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Day 2: Define Your Mission

Welcome to Day 2 of the 5-Day Business Makeover Challenge!

 

 Yesterday we examined how perspective is vital to maintaining a vision for your business. Today we’ll look at defining your mission.

Reflection:

Your Mission

Are you able to clearly state the mission of your business? This foundational concept goes beyond simply making a profit. This is about having clarity as to why your business exists. Your mission is the driving force - the engine - of your business.

 

A mission statement shouldn’t be generated simply because every other business has one. It also shouldn't be generic or vague. Your values are on display in your mission.

 

Tim Berry, the originator of Lean Business Planning, says he loves it when a mission statement defines a business so well that it feels like strategy.

 

Your mission is what gives you and your employees purpose. It’s also what helps you set business goals and objectives.

 

Berry goes on to say that “A good mission statement:

 

  • Defines what the company does for its customers

  • Defines what the company does for its employees

  • Defines what the company does for its owners

 

Some will go even further to include what the company does for its community and the world.”

 

Think about what makes your business unique. What good does it accomplish? Why is your business different than other businesses in the same field? If your mission statement could be used by some other business, then it’s definitely not specific enough.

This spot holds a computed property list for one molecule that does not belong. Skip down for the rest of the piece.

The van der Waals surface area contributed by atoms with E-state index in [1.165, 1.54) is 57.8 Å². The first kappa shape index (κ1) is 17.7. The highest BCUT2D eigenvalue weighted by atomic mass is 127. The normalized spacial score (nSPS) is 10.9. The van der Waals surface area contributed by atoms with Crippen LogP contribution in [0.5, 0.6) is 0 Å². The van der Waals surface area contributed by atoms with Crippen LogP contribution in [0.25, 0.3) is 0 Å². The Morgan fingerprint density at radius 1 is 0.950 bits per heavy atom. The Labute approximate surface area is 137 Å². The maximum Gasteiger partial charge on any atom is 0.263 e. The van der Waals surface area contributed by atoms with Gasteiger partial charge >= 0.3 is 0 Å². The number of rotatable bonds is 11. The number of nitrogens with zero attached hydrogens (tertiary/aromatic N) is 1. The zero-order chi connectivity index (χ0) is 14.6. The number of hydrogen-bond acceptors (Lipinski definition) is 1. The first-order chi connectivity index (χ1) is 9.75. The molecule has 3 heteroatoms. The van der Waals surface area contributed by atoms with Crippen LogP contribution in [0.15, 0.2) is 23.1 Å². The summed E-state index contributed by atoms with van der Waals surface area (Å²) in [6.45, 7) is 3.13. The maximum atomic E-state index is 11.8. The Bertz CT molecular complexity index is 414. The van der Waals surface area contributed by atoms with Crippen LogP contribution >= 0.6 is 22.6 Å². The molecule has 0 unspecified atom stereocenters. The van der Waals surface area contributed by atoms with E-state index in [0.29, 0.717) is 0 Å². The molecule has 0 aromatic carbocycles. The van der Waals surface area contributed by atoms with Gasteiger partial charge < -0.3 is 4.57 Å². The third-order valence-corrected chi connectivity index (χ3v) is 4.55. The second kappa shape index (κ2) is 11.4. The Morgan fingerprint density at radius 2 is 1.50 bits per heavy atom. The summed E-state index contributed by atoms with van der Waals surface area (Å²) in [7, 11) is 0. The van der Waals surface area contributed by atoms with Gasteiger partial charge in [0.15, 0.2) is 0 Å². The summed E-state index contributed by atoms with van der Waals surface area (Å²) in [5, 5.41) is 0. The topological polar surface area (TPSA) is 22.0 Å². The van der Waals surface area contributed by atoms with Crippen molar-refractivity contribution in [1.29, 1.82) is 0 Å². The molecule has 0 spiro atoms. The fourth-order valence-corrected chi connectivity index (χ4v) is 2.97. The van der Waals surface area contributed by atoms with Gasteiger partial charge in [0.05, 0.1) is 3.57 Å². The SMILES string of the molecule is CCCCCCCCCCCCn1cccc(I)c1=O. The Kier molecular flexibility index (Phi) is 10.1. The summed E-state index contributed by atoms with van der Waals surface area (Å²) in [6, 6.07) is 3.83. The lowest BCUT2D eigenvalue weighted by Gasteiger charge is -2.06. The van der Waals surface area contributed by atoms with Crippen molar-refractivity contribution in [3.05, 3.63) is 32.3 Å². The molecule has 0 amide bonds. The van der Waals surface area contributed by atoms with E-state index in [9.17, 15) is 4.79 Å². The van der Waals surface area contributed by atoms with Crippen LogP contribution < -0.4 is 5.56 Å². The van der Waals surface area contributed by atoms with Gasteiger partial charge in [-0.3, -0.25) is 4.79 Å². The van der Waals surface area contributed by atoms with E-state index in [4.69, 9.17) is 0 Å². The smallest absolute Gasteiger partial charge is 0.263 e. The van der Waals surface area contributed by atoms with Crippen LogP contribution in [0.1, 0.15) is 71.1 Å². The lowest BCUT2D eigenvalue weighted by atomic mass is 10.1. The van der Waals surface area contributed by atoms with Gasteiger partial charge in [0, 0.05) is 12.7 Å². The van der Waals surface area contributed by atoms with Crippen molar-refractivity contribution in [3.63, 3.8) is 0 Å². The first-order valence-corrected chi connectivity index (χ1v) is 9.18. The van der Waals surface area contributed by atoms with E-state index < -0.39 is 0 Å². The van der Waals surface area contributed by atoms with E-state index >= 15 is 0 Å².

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Action:

Put Your Mission in Motion

Take time to get clear on your mission:

 

What do you want to achieve as a business - for yourself (including any other owners), for your employees, and for your customers? Include community and beyond if applicable.

 

Put your mission statement into one or two concise sentences. Some business mission statements begin more broadly in the first sentence, but the second sentence is much more specific as to how they’ll accomplish the first.

 

Is your mission big enough to stretch you and your employees, but realistic enough to be achievable?

 

Will your mission take you to where you want to be in a year? What about five years? Ten years?

Here are some mission statement examples: 

1. Marketing company

Here at Gene’s Marketing, our mission is to provide marketing services for companies seeking to promote their products all over the world. Our global focus and digital marketing efforts through social media and video help brands connect with customers from all continents and learn more about what the global community has to offer. 
 

2. Clothing store

M&W sells chic and sustainable men’s and women’s clothing suited for your needs. Our purpose is to provide wholesome outfits while using eco-friendly practices to design various clothing lines. Our commitment demonstrates the urgency to preserve the environment while encouraging customers to make environmentally conscious clothing purchases. 
 

3. Airline

TY Airlines offers affordable domestic flights while striving for a customer experience that brings happiness and the confidence to fly with us again and again. We want our employees to strive for growth every day and have a positive impact on their community and their families. 

 

Again, don’t rush through this exercise. Your mission is your foundation. If your foundation is unstable, you won’t be able to build a highly productive business on top of it.

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